• Digital access to Brand Directory & Location
  • Digital access to Brand Information
  • Digital access to Weekly Sales & Coupons
  • Digital access to Loyalty Program Sign Ups & Benefits
  • Digital access to Online Brand Reviews
  • Digital access to Brand In-Store Stock Availability
  • Digital access to Brand Application Information or Videos

  • Food & Beverage Stores

    Brand Specific Retail
    Example: Publix Brand Products

    Publix carries thousands of brands across each of its large grocery stores, including its own Publix branded items like shredded cheese, butter, and toilet paper. Publix provides their branded items as lower priced competition in store, but can also provide these items with a competitive advantage by tagging them with NFC tags that are encoded with information such as:

  • Ingredients Lists
  • Pricing Information
  • Related Items
  • Recipe Ideas

  • Variety Retail

    Example: Kroger

    Most grocery stores have aisles filled with various types of food items in all sizes and brands, so how can generic grocery stores improve the customer experience while remaining brand neutral? These types of stores can focus on the overall experience in the grocery store by providing information such as:

  • Store Maps & Aisle Information
  • Recipes in Relevant Sections – ex. Spaghetti recipes on the Pasta Aisle
  • Weekly Ads, Coupons, and In-Store Promotions
  • Product Finder – ex. Where to find Velveeta Cheese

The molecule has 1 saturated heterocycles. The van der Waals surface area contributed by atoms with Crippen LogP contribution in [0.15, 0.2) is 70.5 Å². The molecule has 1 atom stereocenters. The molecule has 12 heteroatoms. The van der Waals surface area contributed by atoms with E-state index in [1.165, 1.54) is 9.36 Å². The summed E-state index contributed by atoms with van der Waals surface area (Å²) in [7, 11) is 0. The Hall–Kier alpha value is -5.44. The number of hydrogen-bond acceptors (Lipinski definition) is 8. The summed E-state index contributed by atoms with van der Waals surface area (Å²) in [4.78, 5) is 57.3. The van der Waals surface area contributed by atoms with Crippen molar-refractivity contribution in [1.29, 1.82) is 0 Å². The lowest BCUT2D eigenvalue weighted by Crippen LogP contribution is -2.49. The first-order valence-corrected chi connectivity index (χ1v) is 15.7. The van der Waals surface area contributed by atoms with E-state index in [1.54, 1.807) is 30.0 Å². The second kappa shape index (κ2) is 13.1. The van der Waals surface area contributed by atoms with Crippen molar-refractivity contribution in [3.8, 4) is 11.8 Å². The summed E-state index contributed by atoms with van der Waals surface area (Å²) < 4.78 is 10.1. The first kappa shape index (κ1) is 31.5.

• Drug Stores

    Brand Specific Retail
    Example: Walgreens Brand Products

    While Walgreens carries a variety of brands, the drug store also carries a line of Walgreens brand items like cold medicines, batteries, and band aids in order to compete with higher-price brand products. Tagging their brand products with NFC tags can take users to custom URLs to help them find data related to their item, such as:

  • Dosage Information
  • Ingredients
  • Instructions
  • Warnings
  • Product Reviews

  • Variety Retail

    Example: CVS

    CVS, just like the Walgreens example above, does have its own line of CVS brand items, but for this example, we are going to focus on improving the customer experience in the store and not tagging specific items. Tagging signs or brand displays with NFC tags around the store can provide a higher level of customer experience by providing consumers with:

  • Digital access to Store Map & Aisle Information